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Wednesday, August 27 2014
2 Chronicles 29: Why The Other Sacrifices?
"Then they went in to Hezekiah the king, and said, We have cleansed all the house of the LORD"
Hezekiah, from the Hebrew name pronounced yekh-iz-kee-yaw-hoo, means strengthened by the LORD. Hezekiah succeeded his heathen idol-worshiping father Ahaz (see The Idols Of Ahaz) as king of Judah.
"28:27 And Ahaz slept with his fathers, and they buried him in the city, even in Jerusalem: but they brought him not into the sepulchres of the kings of Israel: and Hezekiah his son reigned in his stead." (2 Chronicles 28:27 KJV)
Hezekiah became the king of Judah during the reign of Hoshea of Israel (see Hoshea Of Israel and Kings of Israel and Judah). Hoshea was the last king of Israel as it fell to the Assyrians. The Kingdom of Israel (see Israel In History and Prophecy: Israel and Judah) thereafter became known as "the lost ten tribes" (see Israel In History and Prophecy: The Lost Ten Tribes), while the Kingdom of Judah (see Israel In History and Prophecy: Kingdom Of Judah) continued on for another 135 years. Hezekiah is an example of why Judah was allowed to continue, for that time, for "he did that which was right in the sight of the LORD" and "departed not from following him, but kept his commandments," while Israel fell (see also The Two-Way Promise Of The Promised Land).
Hezekiah did not inherit the unrighteousness of his father Ahaz, but the righteousness of "David his father" i.e. the Biblical custom of also using "father" for any male ancestor. Hezekiah "did that which was right in the sight of the LORD, according to all that David his father had done." The Temple of the LORD was the place where the Law of the LORD was symbolically kept in its heart, the Most Holy Place (see Where Is Your Tabernacle?).
"29:2 And he did that which was right in the sight of the LORD, according to all that David his father had done.
The High Priest (see The Prophecy Of The Blood Upon The Anointed One) and the serving Levites (see The Levite Clans) were prophetically symbolic of the Messiah and those of the first calling who will serve Him during the 1,000 years after His return (see The Kingdom Of The LORD God and The Church In The Kingdom Of God). Hezekiah cleansed the Temple from the defilement of the corrupt ones before him just as the people and the world will be cleansed when Christ returns (see What Happens After The Messiah Returns?).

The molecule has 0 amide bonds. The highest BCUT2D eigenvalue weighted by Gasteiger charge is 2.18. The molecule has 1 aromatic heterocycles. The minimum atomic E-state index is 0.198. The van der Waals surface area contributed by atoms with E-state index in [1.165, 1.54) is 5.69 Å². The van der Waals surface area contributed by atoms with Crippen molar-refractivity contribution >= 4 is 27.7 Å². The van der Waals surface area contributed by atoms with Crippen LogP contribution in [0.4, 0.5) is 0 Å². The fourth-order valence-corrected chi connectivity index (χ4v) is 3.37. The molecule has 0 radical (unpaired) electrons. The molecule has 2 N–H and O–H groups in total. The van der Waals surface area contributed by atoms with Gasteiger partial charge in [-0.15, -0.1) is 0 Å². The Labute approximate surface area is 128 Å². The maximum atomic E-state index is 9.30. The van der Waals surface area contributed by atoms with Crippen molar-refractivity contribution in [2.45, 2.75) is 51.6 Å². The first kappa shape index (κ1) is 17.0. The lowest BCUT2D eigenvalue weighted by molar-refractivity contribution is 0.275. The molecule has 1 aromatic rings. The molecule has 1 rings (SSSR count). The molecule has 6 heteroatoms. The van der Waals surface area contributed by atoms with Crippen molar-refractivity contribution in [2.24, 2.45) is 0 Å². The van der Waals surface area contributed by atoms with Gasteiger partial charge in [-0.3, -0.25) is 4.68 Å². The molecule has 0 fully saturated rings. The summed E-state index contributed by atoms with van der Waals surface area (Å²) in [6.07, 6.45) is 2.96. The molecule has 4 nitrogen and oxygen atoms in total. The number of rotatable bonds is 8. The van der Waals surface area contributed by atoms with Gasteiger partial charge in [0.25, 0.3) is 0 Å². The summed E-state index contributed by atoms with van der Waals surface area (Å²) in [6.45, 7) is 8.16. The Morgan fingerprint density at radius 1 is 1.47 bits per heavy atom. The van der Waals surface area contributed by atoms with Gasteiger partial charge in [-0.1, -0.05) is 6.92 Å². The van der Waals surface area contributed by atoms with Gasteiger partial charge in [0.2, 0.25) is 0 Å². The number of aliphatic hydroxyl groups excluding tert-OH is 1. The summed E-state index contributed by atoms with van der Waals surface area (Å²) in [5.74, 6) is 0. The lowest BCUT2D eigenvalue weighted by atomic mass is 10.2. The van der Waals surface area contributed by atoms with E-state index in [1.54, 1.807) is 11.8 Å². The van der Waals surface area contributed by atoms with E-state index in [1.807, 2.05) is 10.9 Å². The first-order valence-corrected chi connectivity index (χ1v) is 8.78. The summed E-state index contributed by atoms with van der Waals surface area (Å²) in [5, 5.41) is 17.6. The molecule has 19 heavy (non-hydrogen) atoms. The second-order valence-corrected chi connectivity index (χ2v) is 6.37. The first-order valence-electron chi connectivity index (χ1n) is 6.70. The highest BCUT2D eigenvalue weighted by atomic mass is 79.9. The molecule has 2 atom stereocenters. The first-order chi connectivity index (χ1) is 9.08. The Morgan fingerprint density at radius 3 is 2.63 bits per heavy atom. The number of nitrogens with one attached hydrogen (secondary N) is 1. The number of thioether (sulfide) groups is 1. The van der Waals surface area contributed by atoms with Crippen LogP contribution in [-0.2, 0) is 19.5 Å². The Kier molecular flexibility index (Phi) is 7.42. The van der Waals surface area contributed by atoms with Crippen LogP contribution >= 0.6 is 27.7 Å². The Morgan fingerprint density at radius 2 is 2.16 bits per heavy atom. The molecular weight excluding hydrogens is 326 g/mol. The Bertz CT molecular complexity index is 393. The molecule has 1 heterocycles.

"29:15 And they gathered their brethren, and sanctified themselves, and came, according to the commandment of the king, by the words of the LORD, to cleanse the house of the LORD. 29:16 And the priests went into the inner part of the house of the LORD, to cleanse it, and brought out all the uncleanness that they found in the temple of the LORD into the court of the house of the LORD. And the Levites took it, to carry it out abroad into the brook Kidron. 29:17 Now they began on the first day of the first month to sanctify, and on the eighth day of the month came they to the porch of the LORD: so they sanctified the house of the LORD in eight days; and in the sixteenth day of the first month they made an end.
Israel and Judah both experienced times of faithfulness and corruption. In almost all cases, the people followed the moral, or the immoral, example and behavior of the king. Hezekiah realized that no leader is perfect, but everyone is capable of turning to the LORD (Who was and is Jesus Christ - see Genesis 1: In The Beginning Was The Word and The Kingdom Of The LORD God) and making their best effort. The sacrifices, apart from the Messianic sacrifices at Passover and the Day of Atonement, symbolized the cleansing of that imperfection so that a perfect effort could be made (see the Fact Finder question below to understand why the other sacrifices were made).